The best of EcoWatch, right in your inbox. Sign up for our email newsletter!
Do You Remember Normal Weather? Scientists Say Most of Us Don't
An extensive analysis of more than 2 billion U.S. Twitter posts found that people have short memories when it comes to what they consider "normal" weather, according to a study published in Proceedings of the National Academy of Sciences.
Generally, people base their judgment of "normal" weather on what has happened in the last two to eight years rather than linking it to the climate record. This creates a disconnect with the historical weather events, potentially obscuring how people perceive climate change.
"People experience weather on a day-to-day basis, and what climate is doing is gradually changing the types of weather people get and its distribution," explained lead author Frances Moore in an interview with EcoWatch. "If something is extreme at one point in time because of climate change, how quickly does it not become extreme?"
To answer this, the UC Davis team quantified 2.18 billion geolocated tweets between March 2014 and November 2016 in order to measure what type of weather people comment on the most. From that, they can infer what type of weather people are expecting and what they think is normal. Although their Twitter survey does not represent a random sample of the American population, Moore says that her team's sample size represents adults mainly between the ages of 20 and 50.
"We find that people get their ideas of what normal weather is for a particular place or season, but that they adjust that baseline fairly quickly," said Moore, continuing that if the same weather persists over time, people tend to comment less about it. The authors conclude that people begin to view these "historically extreme" weather conditions as normal based on their expectations, personal memory and internal biases.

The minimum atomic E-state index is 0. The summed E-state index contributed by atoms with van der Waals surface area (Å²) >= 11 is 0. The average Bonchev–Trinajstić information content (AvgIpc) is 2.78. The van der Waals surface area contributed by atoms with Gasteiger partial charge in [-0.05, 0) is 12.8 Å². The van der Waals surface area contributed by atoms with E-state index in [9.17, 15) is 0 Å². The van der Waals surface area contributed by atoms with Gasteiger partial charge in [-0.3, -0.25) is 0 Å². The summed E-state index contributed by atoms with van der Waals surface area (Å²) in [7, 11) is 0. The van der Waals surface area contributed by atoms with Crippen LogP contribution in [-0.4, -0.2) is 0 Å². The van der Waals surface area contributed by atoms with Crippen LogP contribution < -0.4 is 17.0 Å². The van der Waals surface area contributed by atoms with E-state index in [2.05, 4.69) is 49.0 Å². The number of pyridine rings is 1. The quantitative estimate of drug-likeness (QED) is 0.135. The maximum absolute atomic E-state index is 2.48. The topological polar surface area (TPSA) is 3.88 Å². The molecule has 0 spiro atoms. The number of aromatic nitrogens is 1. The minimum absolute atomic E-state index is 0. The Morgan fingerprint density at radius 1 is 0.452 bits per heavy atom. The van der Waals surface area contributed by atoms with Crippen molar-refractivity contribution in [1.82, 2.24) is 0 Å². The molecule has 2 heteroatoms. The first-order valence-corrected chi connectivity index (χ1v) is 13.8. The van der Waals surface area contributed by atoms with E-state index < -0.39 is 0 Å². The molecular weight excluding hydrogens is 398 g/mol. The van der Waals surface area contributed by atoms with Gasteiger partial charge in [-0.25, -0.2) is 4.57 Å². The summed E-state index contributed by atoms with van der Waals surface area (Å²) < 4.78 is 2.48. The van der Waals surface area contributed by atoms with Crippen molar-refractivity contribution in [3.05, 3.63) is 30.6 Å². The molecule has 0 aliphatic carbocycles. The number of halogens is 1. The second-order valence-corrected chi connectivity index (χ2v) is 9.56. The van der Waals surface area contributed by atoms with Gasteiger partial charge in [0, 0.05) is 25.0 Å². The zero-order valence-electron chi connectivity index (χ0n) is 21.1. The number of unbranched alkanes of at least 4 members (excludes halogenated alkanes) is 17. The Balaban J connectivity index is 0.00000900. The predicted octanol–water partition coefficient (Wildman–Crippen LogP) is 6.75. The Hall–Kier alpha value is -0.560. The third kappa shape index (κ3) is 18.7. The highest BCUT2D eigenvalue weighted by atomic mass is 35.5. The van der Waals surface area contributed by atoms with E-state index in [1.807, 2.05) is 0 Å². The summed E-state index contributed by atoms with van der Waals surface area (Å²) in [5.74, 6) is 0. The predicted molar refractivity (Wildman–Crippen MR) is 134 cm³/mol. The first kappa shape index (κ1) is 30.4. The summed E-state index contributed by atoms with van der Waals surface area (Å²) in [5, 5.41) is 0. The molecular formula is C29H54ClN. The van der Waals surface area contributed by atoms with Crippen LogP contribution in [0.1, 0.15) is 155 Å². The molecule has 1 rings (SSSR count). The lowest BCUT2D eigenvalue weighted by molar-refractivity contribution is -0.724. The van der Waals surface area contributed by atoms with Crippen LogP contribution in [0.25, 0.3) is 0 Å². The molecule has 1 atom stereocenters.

Researchers then measured what they call a "sentiment rate," or the measure of, on average, how positively or negatively words were used in a tweet even after a person stopped referring to the weather. They found that after repeated exposure to certain weather events, people tweeted less about the weather but still expressed negative sentiments overall, namely particularly hot or cold events that tend to make people the grumpiest.
"Even when people stop talking about the weather, these very hot and very cold temperatures are having a negative impact on people's moods overall," she explained. "People are no longer really surprised by the weather, but they haven't adapted to it because they're still having these negative consequences."
If we forget what happened more than five years ago, researchers warn that people will continue to normalize "historically extreme" weather events and further downplay the significance of anticipated climate change that the Intergovernmental Panel on Climate Change predicts throughout the 21st century will lead to increasing global temperatures, changing precipitation patters, sea level rise and a greater intensification of hurricanes and storms. To remedy this, Moore says a simple bit of homework could be all that it takes.
"Anything people can do to get the data that tells them what their location was like at this time of year 100 or 50 years ago — or even in their childhood — will help them understand," she said. "We've seen [this trend] this year where people's idea of what constitutes cold weather seems to be changing."
EcoWatch Daily Newsletter
By Richard Connor
Scientists have recorded Antarctica's first documented heat wave, warning that animal and plant life on the isolated continent could be drastically affected by climate change.
A case that has bounced around the lower courts for 13 years was finally settled yesterday when the U.S. Supreme Court upheld a lower court decision, finding oil giant Citgo liable for a clean up of a 2004 oil spill in the Delaware River, according to Reuters.
The evidence continues to build that breathing dirty air is bad for your brain.
By Paul Brown
The amount of energy generated by tides and waves in the last decade has increased tenfold. Now governments around the world are planning to scale up these ventures to tap into the oceans' vast store of blue energy.
When the novel coronavirus started to sweep across the country, the National Park Service started to waive entrance fees. The idea was that as we started to practice social distancing, Americans should have unfettered access to the outdoors. Then the parking lots and the visitor centers started to fill up, worrying park employees.